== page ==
Celebrate the Day of the Dead by strolling through cemeteries
Most of us are familiar with the Mexican celebration of Day of the Dead, yet it is also celebrated in other parts of the world. In two weeks, the French cemeteries will have their yearly peak of visitors: All Saints Day and Day of the Dead (1st and 2nd of November) are usual days of devotion and remembrance for our beloved deceased.
Strolling through the cemetery of Céret, France, between the graves and the family vaults, or startling my grand-mother by hidding behind one of them, was a common occurence in my childhood. We often walked to the graveyard -located on the other side of our neighbourhood- to clean my grand-father’s grave and nurse the plants. I never knew him because he died in 1966. But the stories my granny told me and “visiting his grave” helped me to feel “close” to him.
Entering a cemetery never made me afraid. I would even say that I like that! I can’t see them only as a place of Death, but more like a bridge between those who live in this world and those who followed the path to another one. That’s why I enjoy the idea of the Dia de los Muertos festival and I would love to visit Mexico during this celebration.
I miss these days maintaining the graves of my ancestors or distant relatives. I live too far away to be able to sweep the marble, to water the chrysanthemum or the begonias, and wash the gilded inscription. And most of all to speak with them, to sit on the stone or stand near it, while telling them my life and all the things happening in the family, asking them what was their life, their era, etc. I know, some of you will think that I’m crazy… Well, I’m a firm Christian believer, so for me my words are heard.
In Catalunya, we can find in the cemeteries a peculiar kind of family vault or/and personal grave, that has choked some of my foreign friends. Which one? The “above-ground and open to the allee” vaults.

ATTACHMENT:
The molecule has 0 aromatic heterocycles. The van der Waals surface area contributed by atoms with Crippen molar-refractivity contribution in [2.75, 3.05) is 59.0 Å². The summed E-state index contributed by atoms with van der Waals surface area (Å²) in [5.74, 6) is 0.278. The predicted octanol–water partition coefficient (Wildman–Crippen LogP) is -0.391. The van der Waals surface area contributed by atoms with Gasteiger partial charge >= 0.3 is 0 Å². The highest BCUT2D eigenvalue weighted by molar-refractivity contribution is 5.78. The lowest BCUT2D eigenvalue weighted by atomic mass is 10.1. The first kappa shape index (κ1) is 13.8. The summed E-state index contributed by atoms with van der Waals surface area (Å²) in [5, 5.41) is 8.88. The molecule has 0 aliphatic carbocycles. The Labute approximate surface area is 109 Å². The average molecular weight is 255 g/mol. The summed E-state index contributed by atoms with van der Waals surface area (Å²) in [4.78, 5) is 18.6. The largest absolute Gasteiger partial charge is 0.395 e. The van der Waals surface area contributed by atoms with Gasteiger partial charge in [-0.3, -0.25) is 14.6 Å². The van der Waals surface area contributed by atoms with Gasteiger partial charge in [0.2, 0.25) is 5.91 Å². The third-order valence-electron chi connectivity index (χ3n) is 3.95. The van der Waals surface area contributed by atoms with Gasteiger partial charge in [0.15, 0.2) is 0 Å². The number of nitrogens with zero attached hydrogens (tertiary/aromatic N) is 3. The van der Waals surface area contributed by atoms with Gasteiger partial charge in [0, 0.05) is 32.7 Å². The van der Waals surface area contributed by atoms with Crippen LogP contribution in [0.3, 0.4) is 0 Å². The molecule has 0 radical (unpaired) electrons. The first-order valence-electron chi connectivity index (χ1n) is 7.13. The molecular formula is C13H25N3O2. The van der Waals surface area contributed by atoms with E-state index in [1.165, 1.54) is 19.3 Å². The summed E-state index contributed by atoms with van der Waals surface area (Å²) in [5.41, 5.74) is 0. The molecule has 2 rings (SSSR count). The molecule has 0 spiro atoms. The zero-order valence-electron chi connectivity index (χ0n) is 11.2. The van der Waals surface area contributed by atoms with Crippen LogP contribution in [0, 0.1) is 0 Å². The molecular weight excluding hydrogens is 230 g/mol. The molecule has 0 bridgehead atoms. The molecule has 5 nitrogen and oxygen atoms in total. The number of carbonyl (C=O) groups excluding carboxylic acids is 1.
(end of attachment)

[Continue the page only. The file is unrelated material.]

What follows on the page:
Here are a few examples of these vaults. I took the pictures during a sunny autumn day in the cemetery of Céret, Pyrénées-Orientales, France (in the old cemetery and its adjunction).
In the old cemetery, we had to explain to our children the purpose of the “squares”: the one for the soldiers of WWI or WWII, the one for the children, etc. The graves of the children deeply touched them and then a talk about death/dying occurred.
Here are some other Catalan cemeteries:
|Cimetière de Reynès, photo de Bertrand Grondin.|
|Cimetière de Ur. Photo de Selbymay.|
|Cimetière médiéval de Coustouges. Photo: Bertrand Grondin.|
The most impressive cemeteries are the ones in Southern Catalunya and especially those in Barcelona. Two cemeteries of Barcelona -Poblenou and Montjuïc- have free guided tours each Sunday mornings. Montjuïc is magnificent as you can see in the video below or in this blog post from At Home in a foreign land.
An ingenious solution for clean energy has been found in Barcelona’s suburb: solar panels have been set up on the roof of the high vaults! These pictures show how high they are.
I will end my post with introducing you to a french website on the topic “Cemeteries in France or from abroad“. The post about the cemeteries in Barcelona is so interesting! (pictures and historical facts) If you have questions about a cemetery, Mr Landru, the author of the site and professor of History, may have the answers.
I wish you all to celebrate with love and kind memories your beloved deceased. And if you walk by a graveyard, don’t shudder! Take a peek, history is right there!by
Latest posts by Eolia Disler (see all)
- Creative Kids Cultural Blog Hop #51 (May 2017) - May 21, 2017
- Women in History or Women’s Stories? - March 20, 2017
- Acts of Kindness Families Can Do Around the Holiday Season - December 16, 2016